- The Washington Times - Friday, January 24, 2003

WASHINGTON, Jan. 24 (UPI) — The State Department said Friday that calls from some Pakistani religious groups to expel the U.S. ambassador in Islamabad were not serious.

Religious extremists in Pakistan are demanding that Islamabad expel Ambassador Nancy Powell for saying that Pakistan are allowing infiltration into Kashmir to continue.

According to reports published in the Pakistani press, Powell, while addressing a gathering in Karachi on Wednesday, urged Pakistan to stop cross-border infiltrations in Kashmir, a region it disputes with India, and to prevent the country from becoming a hub for terrorists.

Pakistani religious organizations reacted strongly to Powell's remarks, saying that her statement about Kashmir was an interference in Pakistan's internal affairs. They also urged the Pakistani government to ask the United States to recall her.

State Department spokesman Richard Boucher said there was no difference between Powell's views and those of Pakistani President Pervez Musharraf on the issue of terrorism but that on other issues, she was misquoted by the Pakistani media.

"She made (these) remarks in a speech in Karachi where she echoed the remarks of President Musharraf in January last year, when he said that Pakistan would not allow its territory to be used for any terrorist activity anywhere in the world," said Boucher.

"And that has been a pledge that we've taken seriously and something that we've continued to work with Pakistan on," he added.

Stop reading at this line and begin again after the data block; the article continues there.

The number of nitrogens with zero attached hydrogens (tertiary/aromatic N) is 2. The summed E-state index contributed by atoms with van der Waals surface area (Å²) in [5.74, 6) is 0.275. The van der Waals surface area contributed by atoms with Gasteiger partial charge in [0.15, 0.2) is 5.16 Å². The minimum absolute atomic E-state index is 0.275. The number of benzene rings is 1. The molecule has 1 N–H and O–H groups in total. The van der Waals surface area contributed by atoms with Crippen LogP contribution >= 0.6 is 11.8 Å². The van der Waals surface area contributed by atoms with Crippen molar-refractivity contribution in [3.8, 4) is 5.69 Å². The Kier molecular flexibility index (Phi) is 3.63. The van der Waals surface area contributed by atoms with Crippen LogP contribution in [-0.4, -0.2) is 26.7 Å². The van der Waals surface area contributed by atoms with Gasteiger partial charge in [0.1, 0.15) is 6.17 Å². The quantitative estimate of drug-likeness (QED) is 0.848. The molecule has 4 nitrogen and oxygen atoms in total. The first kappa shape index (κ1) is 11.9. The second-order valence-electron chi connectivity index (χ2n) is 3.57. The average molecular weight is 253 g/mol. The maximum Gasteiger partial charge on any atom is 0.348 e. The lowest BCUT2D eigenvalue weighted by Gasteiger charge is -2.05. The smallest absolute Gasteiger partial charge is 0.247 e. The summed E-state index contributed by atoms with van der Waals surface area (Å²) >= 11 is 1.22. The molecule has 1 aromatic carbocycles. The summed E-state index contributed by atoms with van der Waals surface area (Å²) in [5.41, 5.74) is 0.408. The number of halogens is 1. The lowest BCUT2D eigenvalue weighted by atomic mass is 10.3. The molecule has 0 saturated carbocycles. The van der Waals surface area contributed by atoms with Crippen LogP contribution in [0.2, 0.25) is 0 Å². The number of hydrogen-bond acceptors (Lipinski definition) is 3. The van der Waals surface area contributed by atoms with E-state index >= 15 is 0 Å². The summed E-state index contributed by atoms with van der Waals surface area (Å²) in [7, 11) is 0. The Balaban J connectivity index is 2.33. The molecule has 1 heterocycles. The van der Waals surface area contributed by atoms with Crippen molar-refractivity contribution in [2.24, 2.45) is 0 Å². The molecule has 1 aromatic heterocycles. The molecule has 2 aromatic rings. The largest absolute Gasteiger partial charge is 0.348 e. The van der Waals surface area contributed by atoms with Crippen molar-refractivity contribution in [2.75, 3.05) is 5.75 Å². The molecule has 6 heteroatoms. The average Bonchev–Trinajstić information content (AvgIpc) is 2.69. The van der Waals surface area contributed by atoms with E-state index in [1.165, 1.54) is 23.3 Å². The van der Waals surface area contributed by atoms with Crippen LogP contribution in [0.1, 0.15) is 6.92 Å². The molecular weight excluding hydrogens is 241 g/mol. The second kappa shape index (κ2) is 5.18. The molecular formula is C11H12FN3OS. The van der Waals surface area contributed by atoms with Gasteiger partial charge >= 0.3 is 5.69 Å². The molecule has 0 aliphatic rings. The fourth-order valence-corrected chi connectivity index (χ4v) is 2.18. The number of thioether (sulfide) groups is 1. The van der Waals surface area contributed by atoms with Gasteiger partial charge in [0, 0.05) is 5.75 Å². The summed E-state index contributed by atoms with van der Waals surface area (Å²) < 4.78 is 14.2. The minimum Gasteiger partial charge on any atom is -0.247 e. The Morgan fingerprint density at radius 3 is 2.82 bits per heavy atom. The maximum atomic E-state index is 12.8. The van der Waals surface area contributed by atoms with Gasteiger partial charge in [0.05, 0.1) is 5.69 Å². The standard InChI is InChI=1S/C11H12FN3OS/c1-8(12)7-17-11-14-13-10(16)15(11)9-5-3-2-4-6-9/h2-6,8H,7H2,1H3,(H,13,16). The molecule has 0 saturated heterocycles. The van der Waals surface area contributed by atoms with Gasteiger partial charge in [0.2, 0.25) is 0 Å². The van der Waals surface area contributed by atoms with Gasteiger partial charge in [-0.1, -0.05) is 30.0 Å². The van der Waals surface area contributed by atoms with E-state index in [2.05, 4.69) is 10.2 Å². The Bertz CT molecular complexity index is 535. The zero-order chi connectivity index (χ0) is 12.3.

Asked if Pakistan was still allowing its territory to be used for cross-border infiltrations into Kashmir, the spokesman said that since Musharraf's assurance, "we've seen a lot of steps on the part of the Pakistani government, but there's always more work … that they are doing and that we need to do with them."

"On the subject of infiltration, as you know, we said infiltration has gone down and come back up somewhat."

India blames Pakistan for sending armed insurgents into Kashmir for carrying out terrorist attacks. Pakistan denies the charge.

But last summer, after a terrorist attack on the Indian Parliament, India sent hundreds of thousands of additional troops to the border. And at one stage it seemed as if the South Asia's two nuclear states were heading for yet another war.

The situation caused Washington to send Secretary of State Colin Powell and other senior officials to the region to disengage India and Pakistan. Later reports indicated that U.S. intervention pulled the two rival neighbors from the brink of the war.

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